Project Gutenberg (www.gutenberg.org) is the original source for free e-books on the Internet. (I read my first e-book, "Herland", from this site more than 20 years ago!) These are all books that were previously published and are now in the public domain. Great place to find the classics, most of which can be downloaded for use on most devices and computers. (Parents, keep this site in mind for your kid's summer reading assignments!)

The Online Books Page hosted by the University of Pennsylvania (onlinebooks.library.upenn.edu) has gathered together the records for more than one million free e-books from all over the Internet. Here you will find non-English language e-books, banned books, featured women writers, and other collections. Where else could you stumble on Haunted Houses: Tales of the Supernatural, With Some Account of Hereditary Curses and Family Legends (London: Chapman and Hall, 1907), by Charles G. Harper?

Read Easily Online Library (www.readeasily.com) focuses on providing more display options for e-books. The site allows you to change the font size, as well as font color and background color, with the options based on research for what works best for those who are partially sighted and old age readers. The files are also formatted to work with text-to-speech software for the blind and visually impaired.

Amazon, Barnes & Noble, DigiLibraries, Feedbooks, and Smashwords are all sources for more free e-books, both classic and current, as well as e-books you can purchase. If you are looking for e-books written by Schuylkill County authors, these sites are the best places to check.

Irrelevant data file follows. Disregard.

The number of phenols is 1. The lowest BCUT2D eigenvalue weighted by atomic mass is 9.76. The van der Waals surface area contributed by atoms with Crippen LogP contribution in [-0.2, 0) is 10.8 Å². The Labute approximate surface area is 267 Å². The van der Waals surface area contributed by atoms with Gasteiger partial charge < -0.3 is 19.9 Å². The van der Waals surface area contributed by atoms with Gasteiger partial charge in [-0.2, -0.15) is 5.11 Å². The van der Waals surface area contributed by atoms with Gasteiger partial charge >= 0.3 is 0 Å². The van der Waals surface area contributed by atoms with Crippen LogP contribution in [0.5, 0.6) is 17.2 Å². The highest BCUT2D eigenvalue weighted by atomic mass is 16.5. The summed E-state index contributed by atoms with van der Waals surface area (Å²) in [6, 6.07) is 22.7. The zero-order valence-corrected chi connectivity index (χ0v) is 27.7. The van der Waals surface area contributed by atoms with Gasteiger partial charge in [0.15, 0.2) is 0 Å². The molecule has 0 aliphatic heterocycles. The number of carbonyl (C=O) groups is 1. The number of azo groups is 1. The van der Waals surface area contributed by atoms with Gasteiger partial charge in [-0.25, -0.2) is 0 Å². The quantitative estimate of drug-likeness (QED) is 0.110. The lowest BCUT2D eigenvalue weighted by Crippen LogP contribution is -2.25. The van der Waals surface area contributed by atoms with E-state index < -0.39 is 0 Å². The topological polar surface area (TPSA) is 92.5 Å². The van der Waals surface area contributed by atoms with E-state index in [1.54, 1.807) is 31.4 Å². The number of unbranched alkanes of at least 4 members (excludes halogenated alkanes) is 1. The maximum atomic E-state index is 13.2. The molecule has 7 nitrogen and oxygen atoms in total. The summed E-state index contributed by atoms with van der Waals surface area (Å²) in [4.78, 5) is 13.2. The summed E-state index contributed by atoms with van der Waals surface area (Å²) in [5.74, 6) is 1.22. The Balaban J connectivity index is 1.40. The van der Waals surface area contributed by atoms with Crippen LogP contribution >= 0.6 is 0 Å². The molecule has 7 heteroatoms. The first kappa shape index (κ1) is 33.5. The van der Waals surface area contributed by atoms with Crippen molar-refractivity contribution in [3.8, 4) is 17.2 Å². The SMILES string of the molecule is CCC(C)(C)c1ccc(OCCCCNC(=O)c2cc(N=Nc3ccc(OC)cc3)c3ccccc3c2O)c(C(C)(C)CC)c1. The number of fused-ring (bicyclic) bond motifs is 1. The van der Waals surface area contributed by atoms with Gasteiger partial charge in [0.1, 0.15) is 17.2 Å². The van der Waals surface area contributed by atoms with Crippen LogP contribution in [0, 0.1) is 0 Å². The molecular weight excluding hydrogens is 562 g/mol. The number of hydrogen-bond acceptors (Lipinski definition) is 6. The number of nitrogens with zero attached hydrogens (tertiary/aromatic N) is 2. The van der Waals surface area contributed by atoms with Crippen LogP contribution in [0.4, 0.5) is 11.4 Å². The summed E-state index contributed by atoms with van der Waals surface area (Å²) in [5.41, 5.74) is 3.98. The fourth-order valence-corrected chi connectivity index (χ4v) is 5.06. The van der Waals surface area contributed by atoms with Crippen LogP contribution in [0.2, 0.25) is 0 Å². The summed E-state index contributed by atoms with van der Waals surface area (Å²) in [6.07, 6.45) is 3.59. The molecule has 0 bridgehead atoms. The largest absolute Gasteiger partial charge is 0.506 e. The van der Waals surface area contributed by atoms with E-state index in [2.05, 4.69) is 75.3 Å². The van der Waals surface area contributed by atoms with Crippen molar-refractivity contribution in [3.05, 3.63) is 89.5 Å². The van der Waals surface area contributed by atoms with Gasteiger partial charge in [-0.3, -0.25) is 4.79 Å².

So, if you've been one of those who have ignored e-books, thinking there was nothing you wanted to spend money on, this is the time to give e-books a chance. And if you are a fan of e-books, and we left out one of your favorite sources for reading, please share that site with us!

Wednesday, February 19, 2014

Celebrating African American History Month!

There are so many ways to celebrate African American History month, so many reasons to celebrate it, and so many people to celebrate, it can be a little overwhelming where to start. Whether you are cheering on Elana Meyers and Lauryn Williams in the women's bobsled event at the Winter Olympics, or you've been following speedskater Shani Davis over the years; whether you were alive when the Civil Rights Act was passed 50 years ago; whether you listen to music, read history, or watch films; all of these are reasons to celebrate this month.

One of the great places to start learning more is at the African American History website created by the Library of Congress, National Gallery of Art, and several other federal agencies. From here you can learn more about the Underground Railroad through the National Park Service's Network to Freedom. Or visit the Exhibitions and Collections section to view some of the art and learn about some of the artists featured in the National Gallery of Art.